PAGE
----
An article in the latest New Scientist, a well-reputed science magazine suggests that misguided nativism is doing more harm than good, in particular by misusing resources. Titled “Living with Aliens” in the print edition, and “Immigrant species aren’t all bad” on line, the article discusses the extreme stance taken by Nativists.
Professor Mark Davis points out that (a) most immigrant species are harmless; (b) with global trade and travel, a globalised biosphere is inevitable; and (c) unless a species is clearly identified as harmful, investing huge amounts to eradicate it is wasting resources urgently needed elsewhere.
Excerpt (emphasis added):
“Philosophers, social scientists and some invasion biologists have challenged the choice of language used to describe non-native species and have argued that conclusions about them sometimes rest more on prejudice than science. Others have criticised the preference for native species as scientifically unsound, arguing that invasive species do not represent a separate category, evolutionarily, biogeographically or ecologically. Others have pointed out flaws in the claim that non-native species are the second-greatest extinction threat after habitat destruction. In fact, with the exception of insular environments such as islands and lakes, there are very few examples of extinctions being caused by non-native species.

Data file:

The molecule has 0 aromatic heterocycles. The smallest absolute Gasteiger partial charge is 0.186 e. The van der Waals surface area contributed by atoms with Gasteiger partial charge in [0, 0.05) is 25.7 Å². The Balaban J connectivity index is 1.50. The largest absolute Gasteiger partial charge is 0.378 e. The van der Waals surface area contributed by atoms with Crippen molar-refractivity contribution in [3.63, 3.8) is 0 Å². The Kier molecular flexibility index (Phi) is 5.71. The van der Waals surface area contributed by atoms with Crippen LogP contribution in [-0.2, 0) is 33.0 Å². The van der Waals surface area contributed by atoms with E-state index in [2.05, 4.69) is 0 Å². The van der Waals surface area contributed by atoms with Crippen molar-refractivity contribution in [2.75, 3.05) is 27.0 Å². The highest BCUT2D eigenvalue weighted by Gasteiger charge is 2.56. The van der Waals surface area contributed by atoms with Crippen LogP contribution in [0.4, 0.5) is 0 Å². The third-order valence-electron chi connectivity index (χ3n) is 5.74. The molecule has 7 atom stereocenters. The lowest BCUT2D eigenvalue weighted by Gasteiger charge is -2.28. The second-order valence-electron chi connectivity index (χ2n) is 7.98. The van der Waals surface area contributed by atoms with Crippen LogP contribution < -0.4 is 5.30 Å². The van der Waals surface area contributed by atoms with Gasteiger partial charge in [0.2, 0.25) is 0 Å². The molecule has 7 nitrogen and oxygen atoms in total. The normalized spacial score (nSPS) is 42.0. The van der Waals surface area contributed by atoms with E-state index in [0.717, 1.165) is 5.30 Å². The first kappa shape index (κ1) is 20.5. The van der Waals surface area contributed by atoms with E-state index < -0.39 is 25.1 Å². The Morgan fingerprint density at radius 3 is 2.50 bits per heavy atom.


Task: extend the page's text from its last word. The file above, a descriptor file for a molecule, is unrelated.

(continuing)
“Despite this more nuanced approach, many of my invasion biologist colleagues are reluctant to discard the nativism paradigm. Some have told me that “message enhancement” is a necessary strategy when dealing with the public and policy-makers, in order to get their attention.”
Message enhancement? a.k.a…. Exaggeration?